Be An Ad Detective
This lesson printed from:
Posted March 15, 2006
Grades: 3-5, 6-8
Author: Patricia Bonner
Posted: March 15, 2006
Updated: January 3, 2007
Every day, students are bombarded by advertising. They cannot escape it. But marketers realize that many people—especially young people—are becoming very good at tuning ads out. Businesses thus are becoming more creative in their communication with consumers. In this lesson, the students assume the role of detectives searching for the new places where advertisers are promoting themselves and their products. They also investigate logos, imaginary characters, slogans and jingles—tools used by advertisers to develop brand awareness. This lesson works well as a follow-up to the EconEdLink lesson Did You Get the Message?
- Detect obvious and not-so-obvious examples of advertisements in their everyday lives.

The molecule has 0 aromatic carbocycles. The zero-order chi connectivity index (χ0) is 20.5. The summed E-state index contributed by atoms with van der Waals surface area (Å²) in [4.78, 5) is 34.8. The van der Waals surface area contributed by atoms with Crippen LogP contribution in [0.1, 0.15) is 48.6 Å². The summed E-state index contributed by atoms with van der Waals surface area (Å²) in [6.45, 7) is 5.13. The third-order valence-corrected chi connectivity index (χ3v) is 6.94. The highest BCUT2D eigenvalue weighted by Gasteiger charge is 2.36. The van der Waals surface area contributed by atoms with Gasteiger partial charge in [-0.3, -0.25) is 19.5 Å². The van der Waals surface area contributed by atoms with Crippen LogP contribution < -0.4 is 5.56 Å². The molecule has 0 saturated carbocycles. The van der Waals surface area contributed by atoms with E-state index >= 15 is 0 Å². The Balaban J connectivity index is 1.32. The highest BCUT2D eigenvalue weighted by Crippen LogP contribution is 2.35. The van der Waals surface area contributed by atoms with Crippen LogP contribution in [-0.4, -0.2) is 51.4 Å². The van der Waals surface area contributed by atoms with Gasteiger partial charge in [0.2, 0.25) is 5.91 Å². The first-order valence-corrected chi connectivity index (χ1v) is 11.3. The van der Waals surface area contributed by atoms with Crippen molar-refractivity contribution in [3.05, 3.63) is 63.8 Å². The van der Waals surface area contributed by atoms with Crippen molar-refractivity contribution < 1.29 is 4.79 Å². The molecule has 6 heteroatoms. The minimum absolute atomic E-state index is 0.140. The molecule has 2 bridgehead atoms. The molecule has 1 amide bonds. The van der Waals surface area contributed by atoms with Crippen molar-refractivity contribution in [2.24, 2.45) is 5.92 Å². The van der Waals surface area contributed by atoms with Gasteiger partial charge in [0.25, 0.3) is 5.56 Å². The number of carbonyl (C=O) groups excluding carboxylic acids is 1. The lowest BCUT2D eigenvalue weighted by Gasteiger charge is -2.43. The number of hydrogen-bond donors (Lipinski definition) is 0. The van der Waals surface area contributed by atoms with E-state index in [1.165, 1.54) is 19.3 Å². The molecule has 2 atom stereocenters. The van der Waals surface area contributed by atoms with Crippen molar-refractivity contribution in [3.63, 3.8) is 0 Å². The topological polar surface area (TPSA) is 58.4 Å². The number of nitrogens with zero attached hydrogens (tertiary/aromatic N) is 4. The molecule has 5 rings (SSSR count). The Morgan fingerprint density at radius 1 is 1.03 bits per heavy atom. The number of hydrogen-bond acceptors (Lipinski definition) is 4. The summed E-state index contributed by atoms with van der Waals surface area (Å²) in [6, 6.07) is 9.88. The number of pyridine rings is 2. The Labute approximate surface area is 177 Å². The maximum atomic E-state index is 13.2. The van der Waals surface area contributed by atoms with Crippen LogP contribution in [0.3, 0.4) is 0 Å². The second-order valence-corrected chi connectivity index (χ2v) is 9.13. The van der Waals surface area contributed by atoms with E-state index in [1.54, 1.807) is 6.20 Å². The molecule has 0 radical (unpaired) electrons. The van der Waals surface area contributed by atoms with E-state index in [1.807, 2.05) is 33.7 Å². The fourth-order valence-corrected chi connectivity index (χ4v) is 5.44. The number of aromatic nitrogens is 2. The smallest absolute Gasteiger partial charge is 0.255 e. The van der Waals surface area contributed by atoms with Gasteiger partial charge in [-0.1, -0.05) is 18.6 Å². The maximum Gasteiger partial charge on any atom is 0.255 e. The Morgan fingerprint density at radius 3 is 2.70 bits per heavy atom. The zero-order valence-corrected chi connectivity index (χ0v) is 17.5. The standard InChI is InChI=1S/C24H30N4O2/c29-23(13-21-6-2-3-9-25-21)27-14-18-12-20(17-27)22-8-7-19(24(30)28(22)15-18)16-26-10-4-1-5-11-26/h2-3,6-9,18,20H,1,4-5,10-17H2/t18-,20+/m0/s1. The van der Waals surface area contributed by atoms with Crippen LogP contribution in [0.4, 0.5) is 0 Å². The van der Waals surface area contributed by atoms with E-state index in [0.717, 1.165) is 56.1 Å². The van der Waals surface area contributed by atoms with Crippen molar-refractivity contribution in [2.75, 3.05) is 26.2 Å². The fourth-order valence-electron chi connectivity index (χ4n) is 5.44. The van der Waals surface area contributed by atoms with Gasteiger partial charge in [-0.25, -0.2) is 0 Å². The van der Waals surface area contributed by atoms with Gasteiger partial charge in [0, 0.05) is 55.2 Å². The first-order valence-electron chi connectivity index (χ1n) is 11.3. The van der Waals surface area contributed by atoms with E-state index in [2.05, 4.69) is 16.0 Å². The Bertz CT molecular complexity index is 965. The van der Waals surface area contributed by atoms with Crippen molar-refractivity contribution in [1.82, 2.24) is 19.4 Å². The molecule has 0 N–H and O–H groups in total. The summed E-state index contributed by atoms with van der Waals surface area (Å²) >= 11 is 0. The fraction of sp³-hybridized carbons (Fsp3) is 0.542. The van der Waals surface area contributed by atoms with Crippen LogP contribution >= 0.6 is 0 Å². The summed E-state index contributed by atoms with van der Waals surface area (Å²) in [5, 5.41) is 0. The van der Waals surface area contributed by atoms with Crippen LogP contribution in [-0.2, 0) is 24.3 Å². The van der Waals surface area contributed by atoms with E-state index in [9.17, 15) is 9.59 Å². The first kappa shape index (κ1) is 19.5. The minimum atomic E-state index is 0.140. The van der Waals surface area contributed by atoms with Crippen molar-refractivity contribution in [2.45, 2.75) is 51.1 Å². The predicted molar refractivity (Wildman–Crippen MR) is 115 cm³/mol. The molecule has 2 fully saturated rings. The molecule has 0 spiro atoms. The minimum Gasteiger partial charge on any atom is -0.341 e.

- Recognize the role that logos, imaginary characters, slogans and jingles play in developing brand awareness.
Show the students several different forms of advertising -- for example, a newspaper ad, a catalog, a direct mail flyer, a shopping bag with a store logo, an item of clothing such as a hat or T-shirt with the name of a company on it, and a pre-recorded television commercial. Discuss:
- What do all of these things have in common? [They are advertisements, calling attention to a good or service.]
- Why do you think businesses advertise goods and services? [Possible answers: to create a positive impression of their business or product, to help people learn about what is being promoted, to encourage people to buy what is being promoted.]
- What else do businesses do to tell us about their products? [Possible answers: they place ads on the radio, the Internet, magazines, billboards, store signs and displays, signs on public transportation, product packages, free samples.]